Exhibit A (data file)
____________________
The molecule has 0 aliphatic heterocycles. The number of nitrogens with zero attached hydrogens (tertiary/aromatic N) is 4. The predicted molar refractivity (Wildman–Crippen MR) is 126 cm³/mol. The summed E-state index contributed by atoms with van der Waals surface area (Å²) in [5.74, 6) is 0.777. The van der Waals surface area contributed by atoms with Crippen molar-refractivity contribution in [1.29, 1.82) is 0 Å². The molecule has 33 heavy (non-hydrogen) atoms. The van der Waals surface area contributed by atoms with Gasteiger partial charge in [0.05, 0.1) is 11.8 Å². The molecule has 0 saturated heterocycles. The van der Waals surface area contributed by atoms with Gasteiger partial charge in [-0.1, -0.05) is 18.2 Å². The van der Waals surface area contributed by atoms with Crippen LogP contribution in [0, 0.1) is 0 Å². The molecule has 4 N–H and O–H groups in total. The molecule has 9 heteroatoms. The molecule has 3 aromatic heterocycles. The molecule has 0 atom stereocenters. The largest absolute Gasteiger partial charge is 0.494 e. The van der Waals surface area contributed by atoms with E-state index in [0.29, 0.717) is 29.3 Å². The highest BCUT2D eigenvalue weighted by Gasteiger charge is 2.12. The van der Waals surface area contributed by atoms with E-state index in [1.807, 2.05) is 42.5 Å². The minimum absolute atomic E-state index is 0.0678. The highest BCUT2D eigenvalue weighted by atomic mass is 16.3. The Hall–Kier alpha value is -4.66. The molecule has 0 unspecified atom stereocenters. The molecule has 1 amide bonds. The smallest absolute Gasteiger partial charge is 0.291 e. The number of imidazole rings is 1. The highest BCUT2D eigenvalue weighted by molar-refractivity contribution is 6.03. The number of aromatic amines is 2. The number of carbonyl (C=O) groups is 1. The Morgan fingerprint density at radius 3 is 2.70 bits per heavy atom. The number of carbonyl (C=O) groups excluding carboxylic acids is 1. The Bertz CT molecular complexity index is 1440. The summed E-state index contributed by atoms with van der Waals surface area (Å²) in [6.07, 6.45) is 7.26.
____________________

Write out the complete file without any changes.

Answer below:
The molecule has 0 aliphatic heterocycles. The number of nitrogens with zero attached hydrogens (tertiary/aromatic N) is 4. The predicted molar refractivity (Wildman–Crippen MR) is 126 cm³/mol. The summed E-state index contributed by atoms with van der Waals surface area (Å²) in [5.74, 6) is 0.777. The van der Waals surface area contributed by atoms with Crippen molar-refractivity contribution in [1.29, 1.82) is 0 Å². The molecule has 33 heavy (non-hydrogen) atoms. The van der Waals surface area contributed by atoms with Gasteiger partial charge in [0.05, 0.1) is 11.8 Å². The molecule has 0 saturated heterocycles. The van der Waals surface area contributed by atoms with Gasteiger partial charge in [-0.1, -0.05) is 18.2 Å². The van der Waals surface area contributed by atoms with Crippen LogP contribution in [0, 0.1) is 0 Å². The molecule has 4 N–H and O–H groups in total. The molecule has 9 heteroatoms. The molecule has 3 aromatic heterocycles. The molecule has 0 atom stereocenters. The largest absolute Gasteiger partial charge is 0.494 e. The van der Waals surface area contributed by atoms with E-state index in [0.29, 0.717) is 29.3 Å². The highest BCUT2D eigenvalue weighted by Gasteiger charge is 2.12. The van der Waals surface area contributed by atoms with E-state index in [1.807, 2.05) is 42.5 Å². The minimum absolute atomic E-state index is 0.0678. The highest BCUT2D eigenvalue weighted by atomic mass is 16.3. The Hall–Kier alpha value is -4.66. The molecule has 0 unspecified atom stereocenters. The molecule has 1 amide bonds. The smallest absolute Gasteiger partial charge is 0.291 e. The number of imidazole rings is 1. The highest BCUT2D eigenvalue weighted by molar-refractivity contribution is 6.03. The number of aromatic amines is 2. The number of carbonyl (C=O) groups is 1. The Morgan fingerprint density at radius 3 is 2.70 bits per heavy atom. The number of carbonyl (C=O) groups excluding carboxylic acids is 1. The Bertz CT molecular complexity index is 1440. The summed E-state index contributed by atoms with van der Waals surface area (Å²) in [6.07, 6.45) is 7.26.